FBI Director James Comey speaks during a swearing in ceremony at the FBI Headquarters

President Barack Obama talks with FBI Director James Comey during the installation ceremony for Comey as FBI director

President Barack Obama talks with FBI Director James Comey during the installation ceremony for Comey as FBI director

President Barack Obama attends the swearing-in of FBI Director James Comey at the FBI headquarters

President Barack Obama attends the swearing-in of FBI Director James Comey at the FBI headquarters

 

Related Links: C-SPAN

Remarks by the President and FBI Director James Comey (Transcript)

 

Remarks by the President and FBI Director James Comey

12:34 P.M. EDT
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THE PRESIDENT:  Thank you.  Thank you, FBI.  (Applause.) Thank you so much.  Please, everybody, be seated — those of you who have seats.  (Laughter.)
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Well, good afternoon, everybody.  I am so proud to be here and to stand once again with so many dedicated men and women of the FBI.  You are the best of the best.  Day in and day out, you work tirelessly to confront the most dangerous threats our nation faces.  You serve with courage; you serve with integrity.  You protect Americans at home and abroad.  You lock up criminals.  You secure the homeland against the threat of terrorism.  Without a lot of fanfare, without seeking the spotlight, you do your jobs, all the while upholding our most cherished values and the rule of law.
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Fidelity, Bravery, Integrity:  That’s your motto.  And today, we’re here to welcome a remarkable new leader for this remarkable institution, one who lives those principles out every single day:  Mr. Jim Comey.
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Before I get to Jim, I want to thank all the predecessors who are here today.  We are grateful for your service.  I have to give a special shout-out to Bob Mueller, who served longer than he was supposed to, but he was such an extraordinary leader through some of the most difficult times that we’ve had in national security.  And I consider him a friend and I’m so grateful for him and Ann being here today.  Thank you very much.  (Applause.)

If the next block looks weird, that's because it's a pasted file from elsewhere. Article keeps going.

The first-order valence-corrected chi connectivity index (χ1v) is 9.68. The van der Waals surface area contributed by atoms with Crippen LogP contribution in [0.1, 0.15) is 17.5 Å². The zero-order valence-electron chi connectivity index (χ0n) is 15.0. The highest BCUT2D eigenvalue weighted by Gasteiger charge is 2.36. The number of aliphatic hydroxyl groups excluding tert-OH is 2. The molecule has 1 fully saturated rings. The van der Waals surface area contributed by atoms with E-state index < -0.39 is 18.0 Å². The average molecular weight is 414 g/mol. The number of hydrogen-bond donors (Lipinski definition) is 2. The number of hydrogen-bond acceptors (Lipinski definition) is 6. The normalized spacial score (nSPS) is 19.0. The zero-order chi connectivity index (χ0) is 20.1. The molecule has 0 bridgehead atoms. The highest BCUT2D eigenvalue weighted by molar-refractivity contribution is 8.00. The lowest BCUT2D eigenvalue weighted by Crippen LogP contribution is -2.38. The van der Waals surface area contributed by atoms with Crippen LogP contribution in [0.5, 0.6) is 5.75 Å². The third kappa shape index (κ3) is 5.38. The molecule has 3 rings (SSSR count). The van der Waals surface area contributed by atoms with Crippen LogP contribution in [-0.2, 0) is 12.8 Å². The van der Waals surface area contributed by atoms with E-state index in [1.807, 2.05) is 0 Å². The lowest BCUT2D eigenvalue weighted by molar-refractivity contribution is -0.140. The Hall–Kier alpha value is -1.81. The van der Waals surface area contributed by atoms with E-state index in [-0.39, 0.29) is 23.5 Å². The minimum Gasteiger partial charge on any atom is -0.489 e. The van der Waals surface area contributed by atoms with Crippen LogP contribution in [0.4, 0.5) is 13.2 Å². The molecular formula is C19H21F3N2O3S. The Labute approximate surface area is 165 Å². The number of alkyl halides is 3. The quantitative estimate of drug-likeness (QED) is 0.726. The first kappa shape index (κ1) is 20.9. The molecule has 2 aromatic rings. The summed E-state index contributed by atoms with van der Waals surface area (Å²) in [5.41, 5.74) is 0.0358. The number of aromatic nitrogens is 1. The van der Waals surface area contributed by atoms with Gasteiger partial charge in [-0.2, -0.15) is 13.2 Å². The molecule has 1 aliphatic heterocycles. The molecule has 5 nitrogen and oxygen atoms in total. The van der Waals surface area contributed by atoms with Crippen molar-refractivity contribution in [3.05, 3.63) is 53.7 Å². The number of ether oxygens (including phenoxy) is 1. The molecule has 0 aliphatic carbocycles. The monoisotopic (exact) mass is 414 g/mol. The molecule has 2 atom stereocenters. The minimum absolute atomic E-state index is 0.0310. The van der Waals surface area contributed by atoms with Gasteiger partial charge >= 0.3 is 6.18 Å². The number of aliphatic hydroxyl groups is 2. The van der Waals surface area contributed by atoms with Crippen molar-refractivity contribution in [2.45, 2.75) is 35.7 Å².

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Now, Jim has dedicated his life to defending our laws — to making sure that all Americans can trust our justice system to protect their rights and their well-being.  He’s the grandson of a beat cop.  He’s the prosecutor who helped bring down the Gambinos.  He’s the relentless attorney who fought to stem the bloody tide of gun violence, rub out white-collar crime, deliver justice to terrorists.  It’s just about impossible to find a matter of justice he has not tackled, and it’s hard to imagine somebody who is not more uniquely qualified to lead a bureau that covers all of it — traditional threats like violent and organized crime to the constantly changing threats like terrorism and cyber-security.  So he’s got the resume.
402528_176619879142958_864642698_n
But, of course, Jim is also a famously cool character — the calmest in the room during a crisis.  Here’s what a fellow former prosecutor said about him.  He said, “You know that Rudyard Kipling line — ‘If you can keep your head when all about you are losing theirs’– that’s Jim.”